Hundreds march for racial equality through streets of KKK birthplace

National

PULASKI, Tenn (WKRN) — Hundreds of protesters marched through the streets of downtown Pulaski on Saturday, demanding racial equality and less police brutality in America.

“You gotta start somewhere, so why not right here right now in Pulaski, Tennessee with the history that we have,” said resident Rashada Holt.

Known as the birthplace of the Ku Klux Klan, Pulaski is home to some controversial history.

That reputation, and the recent police shooting deaths of George Floyd and Breonna Taylor, is what inspired 19-year old Belmont Student Keidron Turner to organize Saturday’s march.

“We’re just tired of being recognized as a town just for a place of the Klan. We want to grow more past that, just moving Pulaski further from that,” said Turner, “That was kind of like a focal point for me was the death of George Floyd. To kind of say, hey, I’m ready for my town to do something about it.”

Some of Turner’s town felt the same way. Others didn’t.

Dozens of counterprotesters voiced their opinions outside the Giles County Courthouse too, praying as one body before speaking with News 2.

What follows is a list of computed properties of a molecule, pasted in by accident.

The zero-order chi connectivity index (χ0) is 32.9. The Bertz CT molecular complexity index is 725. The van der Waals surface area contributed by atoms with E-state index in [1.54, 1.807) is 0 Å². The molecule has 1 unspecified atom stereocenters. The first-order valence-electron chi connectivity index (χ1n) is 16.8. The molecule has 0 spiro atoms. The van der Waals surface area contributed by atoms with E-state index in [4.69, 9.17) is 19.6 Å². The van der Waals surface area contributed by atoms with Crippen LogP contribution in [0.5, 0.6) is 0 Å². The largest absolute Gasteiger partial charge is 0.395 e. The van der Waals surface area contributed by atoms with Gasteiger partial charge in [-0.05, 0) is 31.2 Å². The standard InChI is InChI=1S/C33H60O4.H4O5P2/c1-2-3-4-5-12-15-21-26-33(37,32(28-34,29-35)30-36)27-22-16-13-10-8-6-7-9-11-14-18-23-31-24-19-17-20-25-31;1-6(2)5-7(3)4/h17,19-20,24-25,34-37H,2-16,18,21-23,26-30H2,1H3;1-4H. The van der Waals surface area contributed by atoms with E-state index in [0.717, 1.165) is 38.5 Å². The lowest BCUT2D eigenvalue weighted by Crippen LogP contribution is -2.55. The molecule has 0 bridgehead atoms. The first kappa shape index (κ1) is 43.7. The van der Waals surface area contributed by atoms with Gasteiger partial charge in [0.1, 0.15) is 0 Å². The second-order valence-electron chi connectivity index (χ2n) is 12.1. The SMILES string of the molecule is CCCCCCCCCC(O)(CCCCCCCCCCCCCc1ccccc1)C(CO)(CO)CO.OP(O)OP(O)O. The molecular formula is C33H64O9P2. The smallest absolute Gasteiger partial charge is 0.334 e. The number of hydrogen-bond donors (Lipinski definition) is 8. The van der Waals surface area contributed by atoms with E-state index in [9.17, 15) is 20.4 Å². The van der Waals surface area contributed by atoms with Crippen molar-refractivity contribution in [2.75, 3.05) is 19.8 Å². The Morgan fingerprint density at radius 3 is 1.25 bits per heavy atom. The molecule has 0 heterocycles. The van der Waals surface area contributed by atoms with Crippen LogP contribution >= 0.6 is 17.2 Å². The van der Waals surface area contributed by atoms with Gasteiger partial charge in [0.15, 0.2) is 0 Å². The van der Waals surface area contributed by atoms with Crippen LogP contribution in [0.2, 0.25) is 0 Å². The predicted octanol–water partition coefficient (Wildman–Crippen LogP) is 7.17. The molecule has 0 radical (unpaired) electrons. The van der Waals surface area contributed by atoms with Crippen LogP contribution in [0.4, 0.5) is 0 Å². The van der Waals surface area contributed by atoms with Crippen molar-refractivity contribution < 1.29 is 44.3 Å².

Some say they think the marches taking place across the country are more divisive than unifying.

“It’s all lives that matter, not just the black ones. We all matter,” said resident Michele Tidwell.

“I don’t care what color anybody’s skin is. Everybody’s life matter’s equally to me,” said resident Nita Tankersley.

“By saying Black lives matter, that’s the most racist comment you can make,” said John Amlaner, “Like I said, if Black lives matter, then all these inner cities like Chicago and all that they’d be going and protesting the Black neighborhoods.”

Turner says it’s not about anyone’s life mattering more than their neighbors, just that everyone is welcome on the same block.

“I think the deeper picture that they need to understand is that it’s not necessarily that “Black lives matter,” it’s that Black lives matter, too. We want to be held to the same high, equal standard that the rest of the nation is held too. That’s what it means to me,” said Turner.

Turner also started an online petition to have the city’s Sam Davis statue moved from the town square to the Sam Davis museum. You can see that petition by clicking here.

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